To create our dataset, we started with , as depicted in Figure 1. is symmetric since it is easier to break symmetry than to introduce symmetry. We herewith cover symmetric and asymmetric DAGs on the basis of . This is important since humans are prone to symmetry [45]. is single-rooted since this is typical for various real-world DAG datasets; e.g., cascades. To test node and edge changes (addition of node(s) and edge(s)) we had a two stage DAG creation process. First, we created the base graphs - and their reflections by adding one, two, and three nodes. We ensured that the addition of the node(s) is done in the inner as well as the outer areas of (cf. Figure 1 - Base graphs). Secondly, we created all possible DAGs resulting from adding one and two edges (cf. Figure 1 - Alternatives) using our custom-made GraphCreator – a tool to create all possible DAGs resulting from a specific change of a DAG, e.g., adding one edge to - and their reflections. Herewith, we ensure that we have the maximal possible variation from which we then sample our study dataset.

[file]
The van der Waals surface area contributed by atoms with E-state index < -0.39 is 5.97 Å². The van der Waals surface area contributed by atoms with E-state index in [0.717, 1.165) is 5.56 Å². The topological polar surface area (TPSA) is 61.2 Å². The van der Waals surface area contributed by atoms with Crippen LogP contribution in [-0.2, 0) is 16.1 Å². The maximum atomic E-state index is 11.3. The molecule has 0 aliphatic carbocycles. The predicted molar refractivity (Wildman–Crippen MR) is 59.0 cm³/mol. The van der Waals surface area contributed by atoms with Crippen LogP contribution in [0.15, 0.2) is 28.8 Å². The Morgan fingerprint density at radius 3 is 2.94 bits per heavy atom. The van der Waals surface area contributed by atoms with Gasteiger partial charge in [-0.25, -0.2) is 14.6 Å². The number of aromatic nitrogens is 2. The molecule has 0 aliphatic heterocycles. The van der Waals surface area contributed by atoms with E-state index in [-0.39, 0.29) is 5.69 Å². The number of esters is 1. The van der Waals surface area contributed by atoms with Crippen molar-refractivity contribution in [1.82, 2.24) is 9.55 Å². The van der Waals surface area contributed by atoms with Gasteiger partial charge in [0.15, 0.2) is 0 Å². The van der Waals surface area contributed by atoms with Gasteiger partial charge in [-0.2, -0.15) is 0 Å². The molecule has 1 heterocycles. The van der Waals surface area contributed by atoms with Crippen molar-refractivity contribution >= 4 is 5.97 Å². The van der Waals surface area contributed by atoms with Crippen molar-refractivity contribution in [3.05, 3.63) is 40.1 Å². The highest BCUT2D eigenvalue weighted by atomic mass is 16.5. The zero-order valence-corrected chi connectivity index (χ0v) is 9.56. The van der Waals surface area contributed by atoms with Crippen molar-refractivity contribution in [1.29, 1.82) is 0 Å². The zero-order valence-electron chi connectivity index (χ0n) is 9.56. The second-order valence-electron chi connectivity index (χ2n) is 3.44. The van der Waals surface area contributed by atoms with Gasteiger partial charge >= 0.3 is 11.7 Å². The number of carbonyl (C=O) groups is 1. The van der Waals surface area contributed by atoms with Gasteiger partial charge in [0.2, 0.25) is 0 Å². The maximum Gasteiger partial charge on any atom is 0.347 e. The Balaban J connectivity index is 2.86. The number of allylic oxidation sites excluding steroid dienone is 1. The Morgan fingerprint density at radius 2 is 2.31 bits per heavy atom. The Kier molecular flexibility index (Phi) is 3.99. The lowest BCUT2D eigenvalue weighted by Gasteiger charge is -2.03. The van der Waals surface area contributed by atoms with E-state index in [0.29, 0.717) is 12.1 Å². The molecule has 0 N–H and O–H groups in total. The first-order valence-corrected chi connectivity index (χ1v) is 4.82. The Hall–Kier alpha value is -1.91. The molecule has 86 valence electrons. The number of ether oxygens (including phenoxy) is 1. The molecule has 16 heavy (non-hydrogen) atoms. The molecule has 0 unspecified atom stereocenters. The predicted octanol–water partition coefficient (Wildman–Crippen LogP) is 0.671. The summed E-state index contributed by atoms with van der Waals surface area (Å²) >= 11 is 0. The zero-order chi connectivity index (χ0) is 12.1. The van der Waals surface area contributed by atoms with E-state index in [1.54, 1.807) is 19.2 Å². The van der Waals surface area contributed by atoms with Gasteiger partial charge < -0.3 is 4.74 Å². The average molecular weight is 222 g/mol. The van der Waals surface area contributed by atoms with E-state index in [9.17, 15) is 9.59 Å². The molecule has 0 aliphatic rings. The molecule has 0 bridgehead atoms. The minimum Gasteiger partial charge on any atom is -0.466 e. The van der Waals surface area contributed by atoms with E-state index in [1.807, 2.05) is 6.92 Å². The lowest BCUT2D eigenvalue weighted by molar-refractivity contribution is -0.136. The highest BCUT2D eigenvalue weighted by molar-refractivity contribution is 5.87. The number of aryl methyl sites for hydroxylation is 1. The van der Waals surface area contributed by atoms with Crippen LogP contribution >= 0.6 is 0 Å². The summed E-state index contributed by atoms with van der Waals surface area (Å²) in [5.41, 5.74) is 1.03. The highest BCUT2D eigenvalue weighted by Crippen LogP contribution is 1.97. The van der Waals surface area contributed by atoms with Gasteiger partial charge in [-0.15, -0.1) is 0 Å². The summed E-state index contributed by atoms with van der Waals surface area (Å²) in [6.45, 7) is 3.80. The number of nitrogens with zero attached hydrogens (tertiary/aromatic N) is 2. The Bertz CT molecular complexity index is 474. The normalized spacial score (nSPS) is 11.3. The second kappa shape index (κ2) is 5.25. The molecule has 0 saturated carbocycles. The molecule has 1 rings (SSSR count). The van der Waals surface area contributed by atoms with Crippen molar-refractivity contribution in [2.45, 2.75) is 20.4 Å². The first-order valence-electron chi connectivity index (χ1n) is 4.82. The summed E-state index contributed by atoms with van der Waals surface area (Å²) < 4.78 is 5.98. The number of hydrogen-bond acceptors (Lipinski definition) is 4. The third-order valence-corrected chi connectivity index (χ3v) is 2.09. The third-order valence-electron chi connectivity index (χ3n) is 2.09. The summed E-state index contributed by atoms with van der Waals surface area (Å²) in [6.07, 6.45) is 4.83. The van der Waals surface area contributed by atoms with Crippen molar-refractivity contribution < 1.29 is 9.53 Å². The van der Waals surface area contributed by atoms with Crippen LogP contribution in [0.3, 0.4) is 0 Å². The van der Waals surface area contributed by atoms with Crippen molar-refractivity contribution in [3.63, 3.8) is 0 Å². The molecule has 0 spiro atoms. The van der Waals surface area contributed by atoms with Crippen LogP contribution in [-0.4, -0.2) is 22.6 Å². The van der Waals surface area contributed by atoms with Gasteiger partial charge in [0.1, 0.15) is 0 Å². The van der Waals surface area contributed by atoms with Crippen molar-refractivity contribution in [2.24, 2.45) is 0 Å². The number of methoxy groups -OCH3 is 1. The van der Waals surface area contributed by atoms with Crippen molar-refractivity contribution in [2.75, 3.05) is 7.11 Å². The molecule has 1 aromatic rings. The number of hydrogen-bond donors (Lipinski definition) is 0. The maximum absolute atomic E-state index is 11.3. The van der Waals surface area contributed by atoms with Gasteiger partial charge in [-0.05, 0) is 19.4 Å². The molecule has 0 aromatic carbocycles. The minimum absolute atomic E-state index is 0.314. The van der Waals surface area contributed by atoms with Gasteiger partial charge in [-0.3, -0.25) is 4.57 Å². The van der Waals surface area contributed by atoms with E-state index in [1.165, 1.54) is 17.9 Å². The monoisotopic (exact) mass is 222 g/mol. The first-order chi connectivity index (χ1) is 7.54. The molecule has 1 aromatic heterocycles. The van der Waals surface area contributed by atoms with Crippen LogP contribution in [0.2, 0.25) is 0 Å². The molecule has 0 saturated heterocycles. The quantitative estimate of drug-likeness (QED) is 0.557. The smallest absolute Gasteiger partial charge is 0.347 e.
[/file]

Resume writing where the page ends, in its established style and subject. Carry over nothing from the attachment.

Down-sampling is necessary since the visual comparison of DAGs is a quite cognitive demanding task for the participants. For the down-sampling we considered the following factors: edge crossing, visual layout, more than one parent node has the same child node, and long connections – typically across more than one level. We considered edge crossing since it is a prominent factor in graph readability [23, 37] for which reason we assume that it also plays a role in visual graph comparison. Furthermore, we considered the visual layout – another known factor from graph readability. The visual layout of DAGs does not contain any analytically relevant information about the DAGs’ data structure and properties. However, it still has a significant impact on graph readability which is why we deem it important to test its influence on visual graph comparison [8, 18]. We test this factor by horizontally reflecting , , and (cf. Figure 1). The ability to test the impact of isomorphism is a beneficial byproduct of this decision. We decided for a traditional hierarchical node-link diagram layout () with the root placed on top since Burch et al. found that this layout type outperforms other types such as upward layouts. In order to avoid confounding effects by destroying the mental map we did not optimize the layout after a DAG change; e.g., resolving an avoidable edge crossing. By visually inspecting DAGs from real-world datasets we found that two frequently occurring properties are: more than one parent node has the same child node ( – e.g., cascades in finance and biology), long connections – typically across more than one level ( – e.g., directed acyclic word graphs in natural language processing). Consequently, we considered them as factors for our final dataset. We did the down-sampling under the constraint of preserving the systematic variation (cf. Figure 1 – Final dataset) and by ensuring that changes take place at the inner as well as the outer areas of the respective base graph. Our dataset is available here: website.